Best ruin pub
Ruin bars, or pubs, arose as young, creative, socially-mobile entrepreneurs started using derelict buildings as bars. Often a hundred years old or more, these buildings had served as shops, offices or residential blocks before being refitted with quirky décor, including street-style artworks composed by local artists, and oddball chairs and tables, such as mismatched armchairs, upside down lamps “hanging” from the floor and Szimpla Kert’s famous Trabant car-seat. Other notables include Instant, Grandio and Fogas Ház – see the full list here.
A wonderful combination of rich cakes, pastries and delicacies, hot tea or coffee and a culture that spawned a multitude of great writers, painters, philosophers and poets, led to a golden age of high quality cafés all over Budapest. From small teashops such as the Red Lion Tea House, to cavernous ultra-grand coffee emporiums like the New York Café, ancient hole-in-the-wall confectionaries like Ruszwurm, attractive pavement cafés like Gerlóczy – and Gerbeaud, the archetypal grand café, with a wonderful terrace on bustling Vörösmárty Square! More information.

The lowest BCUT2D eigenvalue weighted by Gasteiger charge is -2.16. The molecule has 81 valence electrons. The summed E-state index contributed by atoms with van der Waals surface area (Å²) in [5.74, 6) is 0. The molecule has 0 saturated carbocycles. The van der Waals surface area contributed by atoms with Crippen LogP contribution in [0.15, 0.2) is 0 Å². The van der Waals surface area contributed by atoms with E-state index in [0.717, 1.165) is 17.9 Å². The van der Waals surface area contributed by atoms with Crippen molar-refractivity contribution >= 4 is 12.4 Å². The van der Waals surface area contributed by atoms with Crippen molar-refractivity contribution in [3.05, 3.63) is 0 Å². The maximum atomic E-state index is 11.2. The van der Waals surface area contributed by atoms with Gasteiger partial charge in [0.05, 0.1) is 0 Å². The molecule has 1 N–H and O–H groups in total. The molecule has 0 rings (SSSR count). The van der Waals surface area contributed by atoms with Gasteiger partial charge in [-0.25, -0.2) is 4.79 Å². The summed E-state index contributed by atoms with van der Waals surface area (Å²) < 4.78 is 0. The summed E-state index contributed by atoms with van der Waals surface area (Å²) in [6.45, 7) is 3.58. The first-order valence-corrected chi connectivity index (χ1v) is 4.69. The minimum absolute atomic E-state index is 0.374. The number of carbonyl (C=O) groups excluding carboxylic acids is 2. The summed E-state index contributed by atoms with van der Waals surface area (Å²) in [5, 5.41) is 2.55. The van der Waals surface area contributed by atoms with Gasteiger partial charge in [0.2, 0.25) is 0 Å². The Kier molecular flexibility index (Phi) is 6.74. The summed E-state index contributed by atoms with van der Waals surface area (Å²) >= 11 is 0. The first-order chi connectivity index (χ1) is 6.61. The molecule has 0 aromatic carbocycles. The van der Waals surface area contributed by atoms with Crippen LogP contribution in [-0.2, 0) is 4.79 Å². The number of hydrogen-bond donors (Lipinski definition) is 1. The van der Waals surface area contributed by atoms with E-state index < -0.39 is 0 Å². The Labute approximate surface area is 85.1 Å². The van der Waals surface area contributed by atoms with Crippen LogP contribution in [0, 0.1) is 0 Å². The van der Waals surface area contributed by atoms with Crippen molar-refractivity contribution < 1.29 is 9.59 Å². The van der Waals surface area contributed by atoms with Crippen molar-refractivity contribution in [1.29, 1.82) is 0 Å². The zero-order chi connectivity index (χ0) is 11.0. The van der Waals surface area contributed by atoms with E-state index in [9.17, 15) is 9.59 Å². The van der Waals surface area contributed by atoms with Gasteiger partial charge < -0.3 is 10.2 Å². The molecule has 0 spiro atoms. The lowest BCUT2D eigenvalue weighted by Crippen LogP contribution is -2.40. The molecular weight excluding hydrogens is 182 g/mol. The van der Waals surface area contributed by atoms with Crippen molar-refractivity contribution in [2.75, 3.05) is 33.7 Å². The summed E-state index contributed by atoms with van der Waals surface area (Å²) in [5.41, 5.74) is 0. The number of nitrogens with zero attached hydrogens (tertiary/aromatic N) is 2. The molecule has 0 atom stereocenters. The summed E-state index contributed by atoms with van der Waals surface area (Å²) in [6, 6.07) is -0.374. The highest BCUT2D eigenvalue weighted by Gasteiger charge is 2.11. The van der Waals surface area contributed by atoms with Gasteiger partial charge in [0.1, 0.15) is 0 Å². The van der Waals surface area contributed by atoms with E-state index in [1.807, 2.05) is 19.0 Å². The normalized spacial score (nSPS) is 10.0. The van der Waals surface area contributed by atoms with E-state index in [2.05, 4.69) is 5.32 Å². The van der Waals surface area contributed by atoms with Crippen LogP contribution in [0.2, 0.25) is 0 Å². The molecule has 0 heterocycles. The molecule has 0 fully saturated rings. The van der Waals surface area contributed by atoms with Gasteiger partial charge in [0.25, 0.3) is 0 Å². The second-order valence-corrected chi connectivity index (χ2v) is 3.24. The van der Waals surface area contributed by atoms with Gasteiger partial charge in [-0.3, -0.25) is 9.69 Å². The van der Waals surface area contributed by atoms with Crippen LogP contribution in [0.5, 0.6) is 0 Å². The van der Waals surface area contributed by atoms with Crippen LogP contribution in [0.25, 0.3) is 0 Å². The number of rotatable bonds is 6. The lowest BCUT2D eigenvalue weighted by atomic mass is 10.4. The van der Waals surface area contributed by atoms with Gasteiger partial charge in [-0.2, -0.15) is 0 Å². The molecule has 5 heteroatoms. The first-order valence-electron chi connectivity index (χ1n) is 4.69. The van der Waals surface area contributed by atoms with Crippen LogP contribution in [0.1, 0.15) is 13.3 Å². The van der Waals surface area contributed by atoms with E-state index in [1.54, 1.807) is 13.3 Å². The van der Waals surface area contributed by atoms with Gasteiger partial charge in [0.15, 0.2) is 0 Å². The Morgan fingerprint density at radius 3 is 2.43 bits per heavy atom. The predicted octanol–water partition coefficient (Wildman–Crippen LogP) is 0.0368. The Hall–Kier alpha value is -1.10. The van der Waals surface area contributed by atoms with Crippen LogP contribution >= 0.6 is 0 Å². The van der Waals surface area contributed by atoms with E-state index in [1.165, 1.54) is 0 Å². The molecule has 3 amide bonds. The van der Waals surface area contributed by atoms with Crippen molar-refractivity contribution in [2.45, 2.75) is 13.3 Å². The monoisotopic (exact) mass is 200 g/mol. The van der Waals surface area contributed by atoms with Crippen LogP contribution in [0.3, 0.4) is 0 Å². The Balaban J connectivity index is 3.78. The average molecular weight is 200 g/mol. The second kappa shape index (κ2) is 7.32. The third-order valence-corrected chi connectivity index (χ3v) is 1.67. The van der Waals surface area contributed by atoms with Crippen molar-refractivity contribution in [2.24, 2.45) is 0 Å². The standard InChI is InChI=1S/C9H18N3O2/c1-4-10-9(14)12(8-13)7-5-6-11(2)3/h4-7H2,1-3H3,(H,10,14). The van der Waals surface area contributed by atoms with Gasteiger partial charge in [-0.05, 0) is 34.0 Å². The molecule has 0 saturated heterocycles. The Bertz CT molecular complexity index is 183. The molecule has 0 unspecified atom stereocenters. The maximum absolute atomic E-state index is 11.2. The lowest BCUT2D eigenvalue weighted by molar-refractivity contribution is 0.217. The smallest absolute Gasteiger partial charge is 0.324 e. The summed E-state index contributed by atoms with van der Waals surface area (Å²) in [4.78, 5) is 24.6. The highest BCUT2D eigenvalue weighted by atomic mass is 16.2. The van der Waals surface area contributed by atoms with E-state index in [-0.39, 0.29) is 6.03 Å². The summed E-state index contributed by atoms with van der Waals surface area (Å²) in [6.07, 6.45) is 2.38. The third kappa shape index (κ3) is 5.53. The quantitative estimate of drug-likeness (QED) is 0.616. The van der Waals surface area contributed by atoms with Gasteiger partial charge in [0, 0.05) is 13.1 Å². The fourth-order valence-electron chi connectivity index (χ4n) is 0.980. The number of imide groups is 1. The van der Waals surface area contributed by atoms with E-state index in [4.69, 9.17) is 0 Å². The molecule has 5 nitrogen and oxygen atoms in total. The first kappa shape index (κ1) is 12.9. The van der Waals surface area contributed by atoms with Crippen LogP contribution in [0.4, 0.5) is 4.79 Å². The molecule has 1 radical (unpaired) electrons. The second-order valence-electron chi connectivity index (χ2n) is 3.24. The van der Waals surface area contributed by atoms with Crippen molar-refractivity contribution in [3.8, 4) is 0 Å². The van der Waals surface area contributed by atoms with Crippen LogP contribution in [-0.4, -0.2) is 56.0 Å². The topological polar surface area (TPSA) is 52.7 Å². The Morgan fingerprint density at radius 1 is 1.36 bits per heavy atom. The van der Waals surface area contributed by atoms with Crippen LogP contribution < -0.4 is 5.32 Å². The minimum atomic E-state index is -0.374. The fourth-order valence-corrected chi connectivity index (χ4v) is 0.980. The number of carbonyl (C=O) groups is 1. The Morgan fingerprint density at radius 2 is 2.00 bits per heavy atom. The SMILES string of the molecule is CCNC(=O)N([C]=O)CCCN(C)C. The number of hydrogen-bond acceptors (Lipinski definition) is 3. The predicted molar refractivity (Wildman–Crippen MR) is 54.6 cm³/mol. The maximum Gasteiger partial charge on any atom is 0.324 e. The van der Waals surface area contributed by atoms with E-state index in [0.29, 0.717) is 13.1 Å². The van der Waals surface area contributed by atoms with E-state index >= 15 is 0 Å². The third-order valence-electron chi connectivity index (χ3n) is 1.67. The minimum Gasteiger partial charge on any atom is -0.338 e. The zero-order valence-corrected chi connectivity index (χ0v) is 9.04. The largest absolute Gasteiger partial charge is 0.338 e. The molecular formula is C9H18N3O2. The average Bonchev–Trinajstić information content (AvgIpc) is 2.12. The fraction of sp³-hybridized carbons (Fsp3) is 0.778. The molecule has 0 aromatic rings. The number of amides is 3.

Hungaricum Food and Drink
The term “Hungaricum” refers to any unique item, including food and drink, that is typically and intrinsically Hungarian. The list is long and distinguished, including goulash soup and fish stew, liberally flavoured with paprika; Somloi Galuska, a creamy chocolate dessert; Pick winter salami; and goose liver paté. Drinks include spirits like Pálinka and the digestive Unicum, as well as fine wines such as sweet white Tokaji Aszú and the rich, red Bull’s Blood of Eger. There are many more – see the full list here.